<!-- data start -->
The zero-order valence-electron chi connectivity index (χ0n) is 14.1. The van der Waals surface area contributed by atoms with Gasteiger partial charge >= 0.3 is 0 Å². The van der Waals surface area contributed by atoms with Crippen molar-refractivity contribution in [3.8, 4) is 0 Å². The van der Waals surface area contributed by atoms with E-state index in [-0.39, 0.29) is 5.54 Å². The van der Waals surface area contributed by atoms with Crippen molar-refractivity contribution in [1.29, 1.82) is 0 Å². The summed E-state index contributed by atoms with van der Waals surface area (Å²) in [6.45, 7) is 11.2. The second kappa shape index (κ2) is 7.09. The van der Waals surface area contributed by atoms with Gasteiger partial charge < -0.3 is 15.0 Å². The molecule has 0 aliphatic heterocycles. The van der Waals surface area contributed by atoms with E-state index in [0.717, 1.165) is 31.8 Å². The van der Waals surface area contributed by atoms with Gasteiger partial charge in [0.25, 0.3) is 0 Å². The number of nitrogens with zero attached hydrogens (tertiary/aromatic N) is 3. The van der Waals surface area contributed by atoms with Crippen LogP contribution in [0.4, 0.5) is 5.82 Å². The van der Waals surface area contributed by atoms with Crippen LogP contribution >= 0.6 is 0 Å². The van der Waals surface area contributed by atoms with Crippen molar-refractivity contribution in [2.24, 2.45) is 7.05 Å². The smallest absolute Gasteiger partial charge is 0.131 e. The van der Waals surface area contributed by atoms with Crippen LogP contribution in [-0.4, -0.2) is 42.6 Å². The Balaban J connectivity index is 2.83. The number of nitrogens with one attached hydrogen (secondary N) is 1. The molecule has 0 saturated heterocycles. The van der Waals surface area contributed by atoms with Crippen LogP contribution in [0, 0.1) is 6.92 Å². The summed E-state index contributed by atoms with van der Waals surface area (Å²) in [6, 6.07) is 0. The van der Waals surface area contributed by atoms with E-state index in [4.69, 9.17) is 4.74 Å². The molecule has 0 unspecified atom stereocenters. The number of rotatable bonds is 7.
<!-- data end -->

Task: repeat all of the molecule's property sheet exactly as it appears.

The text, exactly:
The zero-order valence-electron chi connectivity index (χ0n) is 14.1. The van der Waals surface area contributed by atoms with Gasteiger partial charge >= 0.3 is 0 Å². The van der Waals surface area contributed by atoms with Crippen molar-refractivity contribution in [3.8, 4) is 0 Å². The van der Waals surface area contributed by atoms with E-state index in [-0.39, 0.29) is 5.54 Å². The van der Waals surface area contributed by atoms with Crippen molar-refractivity contribution in [1.29, 1.82) is 0 Å². The summed E-state index contributed by atoms with van der Waals surface area (Å²) in [6.45, 7) is 11.2. The second kappa shape index (κ2) is 7.09. The van der Waals surface area contributed by atoms with Gasteiger partial charge < -0.3 is 15.0 Å². The molecule has 0 aliphatic heterocycles. The van der Waals surface area contributed by atoms with E-state index in [0.717, 1.165) is 31.8 Å². The van der Waals surface area contributed by atoms with Gasteiger partial charge in [0.25, 0.3) is 0 Å². The number of nitrogens with zero attached hydrogens (tertiary/aromatic N) is 3. The van der Waals surface area contributed by atoms with Crippen LogP contribution in [0.4, 0.5) is 5.82 Å². The van der Waals surface area contributed by atoms with Crippen LogP contribution >= 0.6 is 0 Å². The van der Waals surface area contributed by atoms with Crippen molar-refractivity contribution in [2.24, 2.45) is 7.05 Å². The smallest absolute Gasteiger partial charge is 0.131 e. The van der Waals surface area contributed by atoms with Crippen LogP contribution in [-0.4, -0.2) is 42.6 Å². The Balaban J connectivity index is 2.83. The number of nitrogens with one attached hydrogen (secondary N) is 1. The molecule has 0 saturated heterocycles. The van der Waals surface area contributed by atoms with Crippen LogP contribution in [0, 0.1) is 6.92 Å². The summed E-state index contributed by atoms with van der Waals surface area (Å²) in [6, 6.07) is 0. The van der Waals surface area contributed by atoms with E-state index in [4.69, 9.17) is 4.74 Å². The molecule has 0 unspecified atom stereocenters. The number of rotatable bonds is 7.